I liked this audiobook... basically. The information was interesting. Nothing was particularly objectionable... Still, I get a lot more information and motivation from the works of Drs. Andrew Weil, and Joel Fuhrman. This seems to be a cookbook without recipes, and a travel book without snapshots.
Dr. Daphne Miller might get a patient who's fat, depressed, refuses to exercise, and won't eat vegetables who needs a miracle cure. So Dr. Daphne books the next flight out to some jungle and comes back in a few weeks with some custom cure-all recipes. Kinda like Fantasy Island.
OK, I lied... I do have an objection: Dr. Daphne never passes up the opportunity to use a cliché, and the narrator Heather Hathaway has this prom queen tone that's like fingernails on the chalkboard. Hathaway is probably fine reading other works, but this synergy is like a Massengill commercial. The surprising thing is that Dr. Daphne Miller read the epilogue herself, and although it sounded like she recorded it on her laptop in the bathroom, her voice was natural and pleasant.
Why is there no .pdf of the recipes?
This was my first Murakami book, and it'll probably be my last. I actually enjoyed it, but with major reservations.
It was very repetitive. Like watching a marathon end-to-end TV series, when they give you recaps every 24 minutes. Like the reader/listener is stupid, and not paying attention.
The prose was very utilitarian. No wit, no humor.
It's a fantasy, but some parts are so ridiculous that author devotes four sentences trying to convince you why it isn't that ridiculous.
I thought all three narrators were good. Some folks seem to have a problem with the female narrator, Allison Hiroto. She seemed fine, but I wish all three narrators would settle on common pronunciations of the Japanese names.
The ending was the most predictable of any book I've read/heard. If 2/3 way through the book you asked a group of readers how it would end, half would give the exact actual ending, and probably a third would come up with a much better ending.
There are complaints that the audiobook was too long. Yep. I think 1Q84 could have been much better with some tweaking and editing, and a lot more finesse.
I'm usually the guy that complains that technical aspects of many books are too dumbed down. Not this time. You will hear the names of a jillion neurotransmitters, drugs, parts of the brains, synaptic this, receptor that, and reuptake do-dads. I quickly learned not to go back when I was fuzzy in some neuroscience topic. It'll be repeated anyway. Even the narriator had trouble navigating through the medical terms. The author's humor is unimaginative, and basically just interspersed for shock value and to wake up readers. All said, it was interesting, but not useful, and not a relaxing listen. A similar and much more enjoyable audiobook is The Tipping Point: How Little Things Can Make a Big Difference, by Malcolm Gladwell.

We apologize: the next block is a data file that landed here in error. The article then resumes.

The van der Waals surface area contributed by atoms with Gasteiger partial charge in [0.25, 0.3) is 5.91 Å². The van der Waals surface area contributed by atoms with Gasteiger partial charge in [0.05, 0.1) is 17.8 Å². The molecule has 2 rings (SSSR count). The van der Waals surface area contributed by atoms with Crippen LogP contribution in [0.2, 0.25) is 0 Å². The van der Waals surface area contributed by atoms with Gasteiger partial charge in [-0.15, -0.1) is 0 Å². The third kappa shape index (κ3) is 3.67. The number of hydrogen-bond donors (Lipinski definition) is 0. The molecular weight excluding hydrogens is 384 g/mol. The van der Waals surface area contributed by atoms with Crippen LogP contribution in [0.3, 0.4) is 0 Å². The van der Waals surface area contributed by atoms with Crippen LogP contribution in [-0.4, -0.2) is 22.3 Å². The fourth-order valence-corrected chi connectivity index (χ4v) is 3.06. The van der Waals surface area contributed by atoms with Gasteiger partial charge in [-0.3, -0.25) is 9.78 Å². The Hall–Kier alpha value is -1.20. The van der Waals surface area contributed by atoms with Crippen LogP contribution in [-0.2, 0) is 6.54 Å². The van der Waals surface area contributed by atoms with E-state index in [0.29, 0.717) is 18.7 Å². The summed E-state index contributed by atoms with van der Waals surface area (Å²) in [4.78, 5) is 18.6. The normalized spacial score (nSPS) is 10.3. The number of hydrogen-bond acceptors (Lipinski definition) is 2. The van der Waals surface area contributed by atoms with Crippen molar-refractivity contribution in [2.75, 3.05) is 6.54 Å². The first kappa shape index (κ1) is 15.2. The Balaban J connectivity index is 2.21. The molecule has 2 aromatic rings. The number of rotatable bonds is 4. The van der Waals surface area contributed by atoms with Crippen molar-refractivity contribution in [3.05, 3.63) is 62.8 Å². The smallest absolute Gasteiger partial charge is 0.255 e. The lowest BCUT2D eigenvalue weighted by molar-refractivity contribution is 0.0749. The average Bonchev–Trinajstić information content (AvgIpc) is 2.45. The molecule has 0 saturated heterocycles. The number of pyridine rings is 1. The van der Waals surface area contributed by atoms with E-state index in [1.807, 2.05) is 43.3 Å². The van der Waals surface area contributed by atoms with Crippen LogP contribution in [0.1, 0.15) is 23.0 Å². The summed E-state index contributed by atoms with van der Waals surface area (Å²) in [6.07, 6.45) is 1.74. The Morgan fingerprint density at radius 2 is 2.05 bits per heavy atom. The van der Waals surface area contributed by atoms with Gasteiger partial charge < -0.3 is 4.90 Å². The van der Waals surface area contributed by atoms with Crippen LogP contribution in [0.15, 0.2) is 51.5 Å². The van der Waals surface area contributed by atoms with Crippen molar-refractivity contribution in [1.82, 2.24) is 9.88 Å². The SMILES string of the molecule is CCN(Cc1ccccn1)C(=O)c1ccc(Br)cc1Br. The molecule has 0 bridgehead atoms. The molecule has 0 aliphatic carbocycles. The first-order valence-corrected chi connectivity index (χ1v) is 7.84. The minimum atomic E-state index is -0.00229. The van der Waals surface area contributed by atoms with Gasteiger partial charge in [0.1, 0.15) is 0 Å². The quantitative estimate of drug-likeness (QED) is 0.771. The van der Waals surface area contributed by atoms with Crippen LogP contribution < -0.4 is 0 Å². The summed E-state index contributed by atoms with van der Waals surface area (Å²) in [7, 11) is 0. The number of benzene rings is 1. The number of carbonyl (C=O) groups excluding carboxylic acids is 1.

Full of amazing and interesting information, but maybe not the kind you will recite at cocktail parties. I thoroughly enjoyed this audiobook and already bought a paper copy for a friend. Well written and thoroughly interesting.
Try as you might, history can only be just so interesting. Well written and researched, this is a good audiobook. Is it a hold-onto-your-seat white-knuckle thriller? Not so much. But it was interesting and you'll learn a lot. Bill O'Reilly does a good, but not excellent job narrating. Some fumbles in the narration should have been re-done.
Tina Fey tries to get a joke into every sentence, and tries very hard to funny. Pleasurable audiobook with a clever light-hearted self-deprecating style. No, I don't watch or enjoy Saturday Night Live or 30 Rock, but nevertheless enjoyed the stories behind the shows.
I enjoyed this audiobook. Well written and the narration was performed flawlessly. Probably safe to say this book would more appeal to chicks.
This is the most pleasurable audiobook I've heard on Audible. I didn't have any expectations, and I just loved this book. The author meanders through the topics of four plants, and his stories and insights are very interesting. The author's prose is beautiful and the narration is top-notch. I'll probably listen to this audiobook again.
This is a really really long audiobook. Very detailed and occasionally repetitive. Did I mention it was really long? The narrator apparently went back and re-recorded most, but not all of his mispronunciations. For example, Lewis Strauss pronounced his name "straws" so the narrator went back and re-recorded every sentence that contained Strauss. The problem is that it sounds like he re-recorded these sentences in his car with a cheap cassette recorder. It's not even obvious that the same narrator made these corrections. Other reviews have mentioned the differences in the audio, and that was charitable. It's really annoying. Yes, there are mispronunciations, like Bhagavad Gita. The audio engineer had no business releasing the audiobook in this condition. And I should mention that the audiobook is really long.
Very enjoyable audiobook. Basically a collection of short stories by physicist Richard Feynman. A love of science would be helpful for the listener, but this is not a prerequisite. Clever and humorous.
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